You are currently viewing 📰 A methodological leap to explore memory

📰 A methodological leap to explore memory

Neurons communicate with each other through synapses, areas of close contact where neurotransmitter molecules are released by a neuron and act on receptors embedded in the membrane of the neuron positioned opposite.

Mobility of glutamate receptors on the surface of a neuron (A neuron, or nerve cell, is an excitable cell constituting the functional unit…) hippocampus rat (The word “rat” designates in French, in the vernacular…)measured by tracking individual molecules.
© Benjamin Compans and Daniel Choquet / IINS / CNRS-University of Bordeaux

According to previous work by Daniel Choquet’s team, searcher (A researcher (fem. researcher) refers to a person whose job is to do research…) to CNRS (The National Center for Scientific Research, better known by its acronym CNRS, is the largest…) and director ofInstitute (An institute is a permanent organization created for a certain purpose. It is…) interdisciplinary (Interdisciplinary work incorporates concepts from different disciplines.) of the neuroscience (The neurosciences correspond to the set of all biological disciplines and…) (CNRS/University of Bordeaux), these receptors are not fixed but constantly move in the membrane. The same scientists then suggested, then demonstrated indirectly, that these movements modify the number (The notion of number in linguistics is treated in the article “Number…) of receptors present at a moment (The instant designates the smallest constituent element of time. The instant is not…) given in a synapse, thus adjusting the efficiency of transmission between neurons, and therefore certain forms oflearning (Learning is the acquisition of know-how, i.e. the process…) and of memory (Generally speaking, memory is the storage of information. It is also remembering…).

However, nothing had until now made it possible to observe the mobility of the receptors in situin more natural situations than neuron cultures. It is now done: thanks to the development of a complete “toolbox”, scientists have been able to verify that this mobility exists in intact brain tissue, and that it is essential for certain forms of memory, such as memory of contextual fear tested here. This “toolbox” is composed of a new model animal (An animal (from the Latin animus, spirit, or vital principle) is, according to the classical classification, a…)of a technology (The word technology has two de facto meanings:) improved byimagery (Imagery is primarily the making and trading of physical images that…) high-resolution and marking techniques and control (The word control can have several meanings. It can be used as a synonym of examination, of…) of the dynamic (The word dynamic is often used to designate or qualify what relates to movement. It…) receivers. It will make it possible to study any region of the brain (The brain is the main organ of the central nervous system of animals. The brain processes…) (in addition to the hippocampus), can be transposed to other types of receptors, and will be used by the team to study the possible role of receptor mobility in mental retardation and in autism spectrum disorders.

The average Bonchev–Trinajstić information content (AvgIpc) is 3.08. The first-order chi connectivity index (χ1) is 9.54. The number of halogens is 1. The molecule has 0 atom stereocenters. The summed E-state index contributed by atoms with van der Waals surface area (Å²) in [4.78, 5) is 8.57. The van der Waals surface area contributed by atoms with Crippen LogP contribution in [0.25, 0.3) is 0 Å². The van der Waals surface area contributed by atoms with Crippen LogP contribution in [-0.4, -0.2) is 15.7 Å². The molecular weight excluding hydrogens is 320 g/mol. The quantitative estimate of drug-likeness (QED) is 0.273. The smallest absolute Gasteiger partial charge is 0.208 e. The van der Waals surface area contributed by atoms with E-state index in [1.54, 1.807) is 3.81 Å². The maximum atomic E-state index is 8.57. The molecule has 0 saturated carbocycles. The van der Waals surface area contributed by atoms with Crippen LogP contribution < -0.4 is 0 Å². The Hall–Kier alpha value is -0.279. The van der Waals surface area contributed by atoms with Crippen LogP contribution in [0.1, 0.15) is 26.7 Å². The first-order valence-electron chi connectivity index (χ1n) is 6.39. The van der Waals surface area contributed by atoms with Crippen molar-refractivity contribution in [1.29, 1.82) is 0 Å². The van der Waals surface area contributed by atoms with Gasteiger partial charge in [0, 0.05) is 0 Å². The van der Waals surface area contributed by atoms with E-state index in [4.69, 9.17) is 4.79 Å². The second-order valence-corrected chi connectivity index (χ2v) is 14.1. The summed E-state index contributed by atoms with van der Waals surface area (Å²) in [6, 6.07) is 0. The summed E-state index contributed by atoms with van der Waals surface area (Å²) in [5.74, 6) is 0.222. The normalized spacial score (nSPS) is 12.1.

Neuron in hippocampal slice of mouse model developed point (graphics) by the team, in which the glutamate receptor GluA2 is “tagged” in such a way that an isolated neuron can be marked.
Magenta: labeling of GluA2, on the dendrites of the neuron.
Green: soluble GFP which labels the cell body and theaxon (An axon or nerve fiber is the long, thin, cylindrical extension of a neuron that leads…). The neuron is imaged with a microscope sheet (The leaf is the organ specialized in photosynthesis in plants…) of light (Light is the set of electromagnetic waves visible to the eye…)a high-resolution imaging technology.
© Angela Getz, Mathieu Ducros, Daniel Choquet / IINS and BIC / CNRS-University of Bordeaux-Inserm.


High-resolution imaging and manipulation of endogenous AMPA receptor surface mobility during synaptic plasticity and learning,
Angela M. Getz, Mathieu Ducros, Christelle Breillat, Aurélie Lampin-Saint-Amaux, Sophie Daburon, Urielle François, Agata Nowacka, Mónica Fernández-Monreal, Eric Hosy, Frédéric Lanore, Hanna L. Zieger, Matthieu Sainlos, Yann Humeau & Daniel Choquet.
Science AdvancesJuly 27, 2022.
DOI: 10.1126/sciadv.abm5298

– Daniel Choquet – CNRS researcher – daniel.choquet at
– Yann Humeau – CNRS researcher – yann.humeau at
– Véronique Etienne – CNRS press officer – veronique.etienne at

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